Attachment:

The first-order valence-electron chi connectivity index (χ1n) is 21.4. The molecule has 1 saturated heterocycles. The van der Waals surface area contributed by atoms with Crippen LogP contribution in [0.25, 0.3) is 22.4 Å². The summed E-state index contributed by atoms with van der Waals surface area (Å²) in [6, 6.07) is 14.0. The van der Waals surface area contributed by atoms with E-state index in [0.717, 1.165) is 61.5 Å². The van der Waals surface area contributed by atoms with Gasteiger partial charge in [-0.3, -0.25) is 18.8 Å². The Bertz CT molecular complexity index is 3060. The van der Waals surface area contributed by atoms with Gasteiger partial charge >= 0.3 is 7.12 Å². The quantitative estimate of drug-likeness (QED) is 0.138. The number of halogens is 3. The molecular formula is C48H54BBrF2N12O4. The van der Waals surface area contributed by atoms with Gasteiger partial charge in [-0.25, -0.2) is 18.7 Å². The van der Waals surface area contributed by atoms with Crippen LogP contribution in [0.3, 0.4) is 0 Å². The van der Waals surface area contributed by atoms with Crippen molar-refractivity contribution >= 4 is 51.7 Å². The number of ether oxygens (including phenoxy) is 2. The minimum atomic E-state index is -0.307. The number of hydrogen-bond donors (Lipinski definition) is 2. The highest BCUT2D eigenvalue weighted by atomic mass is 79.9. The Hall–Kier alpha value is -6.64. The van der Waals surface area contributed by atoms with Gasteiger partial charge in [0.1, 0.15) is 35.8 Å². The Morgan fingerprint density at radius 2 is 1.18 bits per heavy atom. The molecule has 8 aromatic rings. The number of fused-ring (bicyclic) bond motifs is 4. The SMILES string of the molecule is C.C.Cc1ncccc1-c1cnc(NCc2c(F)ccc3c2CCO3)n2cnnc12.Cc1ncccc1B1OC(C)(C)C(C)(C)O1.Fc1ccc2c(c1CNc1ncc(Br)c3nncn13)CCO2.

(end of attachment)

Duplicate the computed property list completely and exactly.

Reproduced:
The first-order valence-electron chi connectivity index (χ1n) is 21.4. The molecule has 1 saturated heterocycles. The van der Waals surface area contributed by atoms with Crippen LogP contribution in [0.25, 0.3) is 22.4 Å². The summed E-state index contributed by atoms with van der Waals surface area (Å²) in [6, 6.07) is 14.0. The van der Waals surface area contributed by atoms with E-state index in [0.717, 1.165) is 61.5 Å². The van der Waals surface area contributed by atoms with Gasteiger partial charge in [-0.3, -0.25) is 18.8 Å². The Bertz CT molecular complexity index is 3060. The van der Waals surface area contributed by atoms with Gasteiger partial charge >= 0.3 is 7.12 Å². The quantitative estimate of drug-likeness (QED) is 0.138. The number of halogens is 3. The molecular formula is C48H54BBrF2N12O4. The van der Waals surface area contributed by atoms with Gasteiger partial charge in [-0.25, -0.2) is 18.7 Å². The van der Waals surface area contributed by atoms with Crippen LogP contribution in [0.3, 0.4) is 0 Å². The van der Waals surface area contributed by atoms with Crippen molar-refractivity contribution >= 4 is 51.7 Å². The number of ether oxygens (including phenoxy) is 2. The minimum atomic E-state index is -0.307. The number of hydrogen-bond donors (Lipinski definition) is 2. The highest BCUT2D eigenvalue weighted by atomic mass is 79.9. The Hall–Kier alpha value is -6.64. The van der Waals surface area contributed by atoms with Gasteiger partial charge in [0.1, 0.15) is 35.8 Å². The Morgan fingerprint density at radius 2 is 1.18 bits per heavy atom. The molecule has 8 aromatic rings. The number of fused-ring (bicyclic) bond motifs is 4. The SMILES string of the molecule is C.C.Cc1ncccc1-c1cnc(NCc2c(F)ccc3c2CCO3)n2cnnc12.Cc1ncccc1B1OC(C)(C)C(C)(C)O1.Fc1ccc2c(c1CNc1ncc(Br)c3nncn13)CCO2.